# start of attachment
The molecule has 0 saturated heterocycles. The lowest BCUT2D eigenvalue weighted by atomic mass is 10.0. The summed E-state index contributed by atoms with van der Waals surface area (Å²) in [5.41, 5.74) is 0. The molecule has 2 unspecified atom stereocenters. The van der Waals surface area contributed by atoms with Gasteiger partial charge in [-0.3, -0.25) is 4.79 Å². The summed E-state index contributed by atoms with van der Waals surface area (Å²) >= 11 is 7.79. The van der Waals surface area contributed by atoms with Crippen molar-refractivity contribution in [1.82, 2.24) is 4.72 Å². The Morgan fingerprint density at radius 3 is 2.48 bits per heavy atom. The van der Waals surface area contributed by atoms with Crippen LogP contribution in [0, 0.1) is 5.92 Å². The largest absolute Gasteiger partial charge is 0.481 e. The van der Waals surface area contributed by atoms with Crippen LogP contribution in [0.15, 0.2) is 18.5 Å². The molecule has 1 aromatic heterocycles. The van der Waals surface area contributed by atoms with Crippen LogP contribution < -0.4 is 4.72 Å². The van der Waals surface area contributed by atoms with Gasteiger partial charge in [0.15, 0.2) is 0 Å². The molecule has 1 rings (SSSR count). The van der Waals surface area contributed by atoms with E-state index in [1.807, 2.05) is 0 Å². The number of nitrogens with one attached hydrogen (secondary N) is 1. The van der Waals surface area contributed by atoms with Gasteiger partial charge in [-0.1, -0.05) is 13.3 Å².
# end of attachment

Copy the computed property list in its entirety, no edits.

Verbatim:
The molecule has 0 saturated heterocycles. The lowest BCUT2D eigenvalue weighted by atomic mass is 10.0. The summed E-state index contributed by atoms with van der Waals surface area (Å²) in [5.41, 5.74) is 0. The molecule has 2 unspecified atom stereocenters. The van der Waals surface area contributed by atoms with Gasteiger partial charge in [-0.3, -0.25) is 4.79 Å². The summed E-state index contributed by atoms with van der Waals surface area (Å²) >= 11 is 7.79. The van der Waals surface area contributed by atoms with Crippen molar-refractivity contribution in [1.82, 2.24) is 4.72 Å². The Morgan fingerprint density at radius 3 is 2.48 bits per heavy atom. The van der Waals surface area contributed by atoms with Crippen LogP contribution in [0, 0.1) is 5.92 Å². The largest absolute Gasteiger partial charge is 0.481 e. The van der Waals surface area contributed by atoms with Crippen LogP contribution in [0.15, 0.2) is 18.5 Å². The molecule has 1 aromatic heterocycles. The van der Waals surface area contributed by atoms with Crippen LogP contribution < -0.4 is 4.72 Å². The van der Waals surface area contributed by atoms with Gasteiger partial charge in [0.15, 0.2) is 0 Å². The molecule has 1 rings (SSSR count). The van der Waals surface area contributed by atoms with E-state index in [1.807, 2.05) is 0 Å². The number of nitrogens with one attached hydrogen (secondary N) is 1. The van der Waals surface area contributed by atoms with Gasteiger partial charge in [-0.1, -0.05) is 13.3 Å².